Complaint: I heartily wish Dolezal was less given to using the inane phrase “the reason is because.” So much does he enjoy it that he actually finds a translation of Turretin where the great theologian is reduced to that turn of phrase. Dolezal sometimes uses borderline archaisms such as “suffice it to say” in his prose. One can’t complain about that, however. Suffice it to say, he actually talks that way. To what could this be owing? I think he is monotonously steeped in theological discourse to the exclusion of any other. And for what he’s doing, he needs to be.

The Closing of the Muslim Mind: How Intellectual Suicide Created the Modern Islamist, by Robert R. Reilly

The Closing of the Muslim Mind: How Intellectual Suicide Created the Modern IslamistThis book sets out to answer the question: what happened to Islam to make it such an enormous problem today? The author’s strategy is to explain what happened so that we can go on to make a correct diagnosis. Islam has been voided of reason (dehellenized) and as a result turned into an ideology: Islamism. “Islamism is grounded in a spiritual pathology based upon a theological deformation that has produced a dysfunctional culture. Therefore the problem must be addressed at the level at which it exists.”

Roger Scruton says in the Foreword: “In his celebrated treatise The Incoherence of the Philosophers, al-Ghazali set out to show that reason, as enshrined in the writings of Plato, Aristotle, and their followers, leads to nothing save darkness and contradiction, and that the only light that shines in the mind of man is the light of revelation.” The result was incoherence. If you drive out good philosophy, your only alternative is bad philosophy. If you decide that God is not on the side of reason, then you have to be irrational.

The spiritual pathology is to ratchet up a high view of God by degrading man excessively. No man can think. Man is not made to think, but to obey. Man must submit to God even by refusing to reason. The theological deformation is Voluntarism and philosophical occasionalism. There is no such thing as cause and effect: things follow because God arbitrarily wills them at every moment. We cannot know him, we cannot understand him, we can only submit. The dysfunctional culture is one in which power and authority are one, all inquiry into anything is discouraged, and the resulting degradation of life is resented. It can’t be blamed on God, it must be blamed on incomplete submission.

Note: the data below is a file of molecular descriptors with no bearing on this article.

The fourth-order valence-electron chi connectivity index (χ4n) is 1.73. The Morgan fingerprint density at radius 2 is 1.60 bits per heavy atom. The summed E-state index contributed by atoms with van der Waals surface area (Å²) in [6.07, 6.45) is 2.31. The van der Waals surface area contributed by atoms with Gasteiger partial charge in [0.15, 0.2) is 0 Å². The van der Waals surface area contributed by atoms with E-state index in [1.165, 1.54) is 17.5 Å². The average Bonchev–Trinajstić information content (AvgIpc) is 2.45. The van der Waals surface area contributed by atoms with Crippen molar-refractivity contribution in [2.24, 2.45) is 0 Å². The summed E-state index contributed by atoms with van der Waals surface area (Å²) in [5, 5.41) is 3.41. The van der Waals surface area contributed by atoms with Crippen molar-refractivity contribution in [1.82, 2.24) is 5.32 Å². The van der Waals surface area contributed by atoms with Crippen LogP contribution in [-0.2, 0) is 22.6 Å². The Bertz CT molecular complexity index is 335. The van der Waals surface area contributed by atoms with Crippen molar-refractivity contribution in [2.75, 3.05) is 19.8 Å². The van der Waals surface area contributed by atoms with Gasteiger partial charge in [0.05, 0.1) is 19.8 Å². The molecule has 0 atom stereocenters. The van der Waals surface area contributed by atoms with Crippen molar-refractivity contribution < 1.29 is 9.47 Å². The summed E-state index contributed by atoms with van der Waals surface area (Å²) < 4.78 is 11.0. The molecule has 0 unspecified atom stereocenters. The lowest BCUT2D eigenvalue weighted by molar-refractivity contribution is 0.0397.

To me, al-Ghazali sounds like presuppositionalism, which is why I read the book. It is far more interesting than reading stuff by presuppositionalists.

Naked to Mine Enemies: The Life of Cardinal Wolsey, by Charles W. Ferguson

So much serious writing is merely adequate. Seldom does it excel. Ferguson excels: in description, in expression, in structuring his narrative, in everything. Because of this, there is added enjoyment to this excellent biography, even if sometimes there is excess. You will learn about the importance of the wool trade for England in the late 15th and early 16th centuries. You will learn about the political situation, not only in England, but in the Holy Roman Empire and France. You will learn about the buildings Wolsey built, and how and why. Of course, the main thing you will learn is about the cardinal himself.

Thomas Cardinal Wolsey is a tragic figure, fascinating for his weaknesses, rather than his considerable abilities. He rose from a very low condition to the highest eminence, with power, riches, honor, a concubine, and even a bastard son. Wolsey was till the end of his life a very worldly man, and in his last days he was pathetically religious—he was a man who would do anything to gain and retain temporal eminence. He desired to be the Pope, and would have thrived in Rome, the Rome that so disgusted Martin Luther in 1510. These were the days of the wool-trade in England, of encroaching sheep and continual pestilence, and the days after the chaos of the wars of the Roses. Henry VII laid the foundations for organizing the country again, and after him Wolsey, product of the advantages of a university, labored most diligently. Unfortunately for him, because his ambition was not limited to ecclesiastical, but mostly to political eminence, and because he only favored those beneath him, groveled to those above him, and competed with those equal to him, his successful career depended in the end too much on the capricious Henry VIII. His demise came when he failed to secure the annulment which was at that point in time the one thing Henry VIII had his heart set on. Of all the things Wolsey dared to do, this was the one thing he had no stomach for. Wolsey was proud, ostentatious, addicted to pomp and ceremony, besides being shrewd about the importance and uses of such things, and because of this his ruin was calamitous. The story of his life is a cautionary tale.